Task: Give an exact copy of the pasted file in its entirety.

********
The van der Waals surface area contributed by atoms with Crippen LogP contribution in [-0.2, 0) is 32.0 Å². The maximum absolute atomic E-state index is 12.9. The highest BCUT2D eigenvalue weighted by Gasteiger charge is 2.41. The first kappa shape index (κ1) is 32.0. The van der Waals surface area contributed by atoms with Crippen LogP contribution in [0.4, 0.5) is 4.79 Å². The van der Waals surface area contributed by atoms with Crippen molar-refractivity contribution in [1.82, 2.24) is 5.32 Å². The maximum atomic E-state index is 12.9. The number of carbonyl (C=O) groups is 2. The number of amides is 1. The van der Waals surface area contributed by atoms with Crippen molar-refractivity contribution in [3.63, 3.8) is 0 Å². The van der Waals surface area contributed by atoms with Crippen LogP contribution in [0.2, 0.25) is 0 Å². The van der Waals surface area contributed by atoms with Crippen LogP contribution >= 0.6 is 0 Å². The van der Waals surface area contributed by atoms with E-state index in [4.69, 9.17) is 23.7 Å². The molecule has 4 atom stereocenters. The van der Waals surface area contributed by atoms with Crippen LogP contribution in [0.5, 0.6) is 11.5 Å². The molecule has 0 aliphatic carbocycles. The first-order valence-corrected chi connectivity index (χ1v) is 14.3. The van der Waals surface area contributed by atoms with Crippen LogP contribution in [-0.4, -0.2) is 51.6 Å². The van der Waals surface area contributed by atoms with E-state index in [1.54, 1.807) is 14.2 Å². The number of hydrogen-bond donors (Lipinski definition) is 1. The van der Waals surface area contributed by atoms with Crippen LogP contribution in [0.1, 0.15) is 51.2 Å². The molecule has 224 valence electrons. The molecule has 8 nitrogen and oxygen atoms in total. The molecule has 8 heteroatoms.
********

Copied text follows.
The van der Waals surface area contributed by atoms with Crippen LogP contribution in [-0.2, 0) is 32.0 Å². The maximum absolute atomic E-state index is 12.9. The highest BCUT2D eigenvalue weighted by Gasteiger charge is 2.41. The first kappa shape index (κ1) is 32.0. The van der Waals surface area contributed by atoms with Crippen LogP contribution in [0.4, 0.5) is 4.79 Å². The van der Waals surface area contributed by atoms with Crippen molar-refractivity contribution in [1.82, 2.24) is 5.32 Å². The maximum atomic E-state index is 12.9. The number of carbonyl (C=O) groups is 2. The number of amides is 1. The van der Waals surface area contributed by atoms with Crippen molar-refractivity contribution in [3.63, 3.8) is 0 Å². The van der Waals surface area contributed by atoms with Crippen LogP contribution in [0.2, 0.25) is 0 Å². The van der Waals surface area contributed by atoms with Crippen LogP contribution >= 0.6 is 0 Å². The van der Waals surface area contributed by atoms with E-state index in [4.69, 9.17) is 23.7 Å². The molecule has 4 atom stereocenters. The van der Waals surface area contributed by atoms with Crippen LogP contribution in [0.5, 0.6) is 11.5 Å². The molecule has 0 aliphatic carbocycles. The first-order valence-corrected chi connectivity index (χ1v) is 14.3. The van der Waals surface area contributed by atoms with Crippen LogP contribution in [-0.4, -0.2) is 51.6 Å². The van der Waals surface area contributed by atoms with E-state index in [1.54, 1.807) is 14.2 Å². The number of hydrogen-bond donors (Lipinski definition) is 1. The van der Waals surface area contributed by atoms with Crippen LogP contribution in [0.1, 0.15) is 51.2 Å². The molecule has 224 valence electrons. The molecule has 8 nitrogen and oxygen atoms in total. The molecule has 8 heteroatoms.